Further details about the fraud allegedly committed by Governor Dapo Abiodun’s aide, Abidemi Rufai have emerged.
According to PM News, the aide did not only make fraudulent unemployment claims in Washington State, he made the same claims in at least six other states.
These are Hawaii, Wyoming, Massachusetts, Montana, New York, and Pennsylvania, according to a statement by Department of Justice in Washington State.
Rufai, who contested for nomination as APC candidate in the House of Representatives in the 2019 election, is from Ijebu-Ode, a member of the popular Mayodele Family.
An Ijebu-Ode indigene commented on Tuesday: “Abidemi has only brought dishonour to the respected family”.
“The criminal complaint alleges that Rufai used the stolen identities of more than 100 Washington residents to file fraudulent claims with ESD for pandemic-related unemployment benefits.
“Rufai also filed fraudulent unemployment claims with Hawaii, Wyoming, Massachusetts, Montana, New York, and Pennsylvania.“Rufai used variations of a single e-mail address in a manner intended to evade automatic detection by fraud systems.
By using this practice, Rufai made it appear that each claim was connected with a different email account.“Rufai caused the fraud proceeds to be paid out to online payment accounts such as ‘Green Dot’ accounts, or wired to bank accounts controlled by “money mules.”“Some of the proceeds were then mailed to the Jamaica, New York address of Rufai’s relative.
Law enforcement determined more than $288,000 was deposited into an American bank account controlled by Rufai between March and August 2020.“Greed is a powerful motivator. Unfortunately, the greed alleged to this defendant affects all taxpayers,” said Donald Voiret, Special Agent in Charge FBI Seattle.
“The FBI and our partners will not stand idly by while individuals attempt to defraud programs meant to assist American workers and families suffering the consequences of the Covid-19 pandemic.
”Rufai was arrested Friday evening at JFK Airport in New York on a criminal complaint charging him with wire fraud for his scheme to steal over $350,000 in unemployment benefits from the Washington State Employment Security Department, announced Acting U.S. Attorney Tessa M. Gorman.Abidemi Rufai, aka Sandy Tang, 42, of Lekki, Nigeria, made his initial appearance Saturday May 15, 2021 in New York.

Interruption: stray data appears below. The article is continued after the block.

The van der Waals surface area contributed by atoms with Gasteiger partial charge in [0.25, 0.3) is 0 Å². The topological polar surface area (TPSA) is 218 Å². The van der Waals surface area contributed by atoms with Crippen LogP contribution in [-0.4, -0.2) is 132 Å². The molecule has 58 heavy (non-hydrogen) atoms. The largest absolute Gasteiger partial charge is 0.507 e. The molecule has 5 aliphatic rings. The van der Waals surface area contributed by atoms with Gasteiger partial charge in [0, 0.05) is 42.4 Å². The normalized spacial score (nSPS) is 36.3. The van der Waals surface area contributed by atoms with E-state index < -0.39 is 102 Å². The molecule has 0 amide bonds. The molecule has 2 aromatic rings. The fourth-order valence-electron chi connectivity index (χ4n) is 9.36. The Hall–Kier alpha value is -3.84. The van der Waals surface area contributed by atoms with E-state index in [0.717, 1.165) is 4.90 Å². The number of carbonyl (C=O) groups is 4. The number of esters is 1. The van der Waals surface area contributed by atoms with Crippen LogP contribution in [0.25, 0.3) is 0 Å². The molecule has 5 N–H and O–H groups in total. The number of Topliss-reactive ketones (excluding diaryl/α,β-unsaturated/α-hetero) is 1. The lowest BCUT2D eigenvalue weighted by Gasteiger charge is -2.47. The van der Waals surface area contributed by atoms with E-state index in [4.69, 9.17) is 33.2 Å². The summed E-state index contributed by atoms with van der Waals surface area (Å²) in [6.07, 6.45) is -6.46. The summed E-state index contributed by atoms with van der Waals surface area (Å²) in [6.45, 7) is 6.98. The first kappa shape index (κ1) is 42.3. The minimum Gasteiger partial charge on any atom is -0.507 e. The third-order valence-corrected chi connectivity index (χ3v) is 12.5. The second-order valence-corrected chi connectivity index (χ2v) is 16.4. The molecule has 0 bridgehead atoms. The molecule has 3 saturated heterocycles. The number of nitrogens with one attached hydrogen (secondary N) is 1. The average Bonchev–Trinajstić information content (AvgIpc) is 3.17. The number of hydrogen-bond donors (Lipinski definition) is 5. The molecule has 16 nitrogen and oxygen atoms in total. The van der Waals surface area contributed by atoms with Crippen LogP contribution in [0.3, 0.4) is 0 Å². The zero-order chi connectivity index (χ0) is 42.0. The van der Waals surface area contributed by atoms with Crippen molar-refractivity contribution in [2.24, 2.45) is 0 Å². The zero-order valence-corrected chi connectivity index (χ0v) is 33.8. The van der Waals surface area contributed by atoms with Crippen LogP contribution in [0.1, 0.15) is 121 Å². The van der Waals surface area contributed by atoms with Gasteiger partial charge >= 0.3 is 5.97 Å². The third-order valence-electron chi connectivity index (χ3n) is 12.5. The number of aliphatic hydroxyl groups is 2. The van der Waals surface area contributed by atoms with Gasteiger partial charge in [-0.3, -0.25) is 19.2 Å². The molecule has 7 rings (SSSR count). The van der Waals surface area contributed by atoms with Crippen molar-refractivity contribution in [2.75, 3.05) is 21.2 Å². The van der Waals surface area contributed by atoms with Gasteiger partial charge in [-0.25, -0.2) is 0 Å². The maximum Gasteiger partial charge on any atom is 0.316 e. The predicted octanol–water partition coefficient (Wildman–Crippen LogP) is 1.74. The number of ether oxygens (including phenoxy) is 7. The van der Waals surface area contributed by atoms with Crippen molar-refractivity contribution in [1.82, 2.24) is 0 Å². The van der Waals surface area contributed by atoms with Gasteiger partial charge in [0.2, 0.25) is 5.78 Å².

He is scheduled for a detention hearing today.“Since the first fraud reports to our office in April 2020, we have worked diligently with a federal law enforcement team to track down the criminals who stole funds designated for pandemic relief,” said Acting U.S. Attorney Gorman.“This is the first, but will not be the last, significant arrest in our ongoing investigation of ESD fraud.”
Wire fraud is punishable by up to thirty years in prison when it relates to benefits paid in connection with a presidentially declared disaster or emergency, such as the COVID-19 pandemic. The charges contained in the complaint are only allegations.
A person is presumed innocent unless and until he or she is proven guilty beyond a reasonable doubt in a court of law.
This case was investigated by the FBI, with assistance from the Department of Labor Office of Inspector General (DOL-OIG).
The fraud on ESD is being investigated cooperatively by the FBI, DOL-OIG, Social Security Office of Inspector General, U.S. Secret Service, the United States Postal Inspection Service, and the Internal Revenue Service Criminal Investigations. The Washington Employment Security Department is cooperating in the investigation.
The cases are being prosecuted by Assistant United States Attorneys Seth Wilkinson, Cindy Chang, and Benjamin Diggs of the Western District of Washington, and Trial Attorney Jane Lee of DOJ’s Cyber Crime and Intellectual Property Section (CCIPS).
Rufai’s arrest comes almost a year after officials announced they were temporarily suspending unemployment benefits payments after discovering that criminals had used stolen Social Security numbers and other personal information to file bogus claims for federal and state unemployment benefits.
Within days, officials disclosed that “hundreds of millions of dollars” had likely been stolen in a fraud scheme that law enforcement officials and cybercrime experts said was partly based in Nigeria.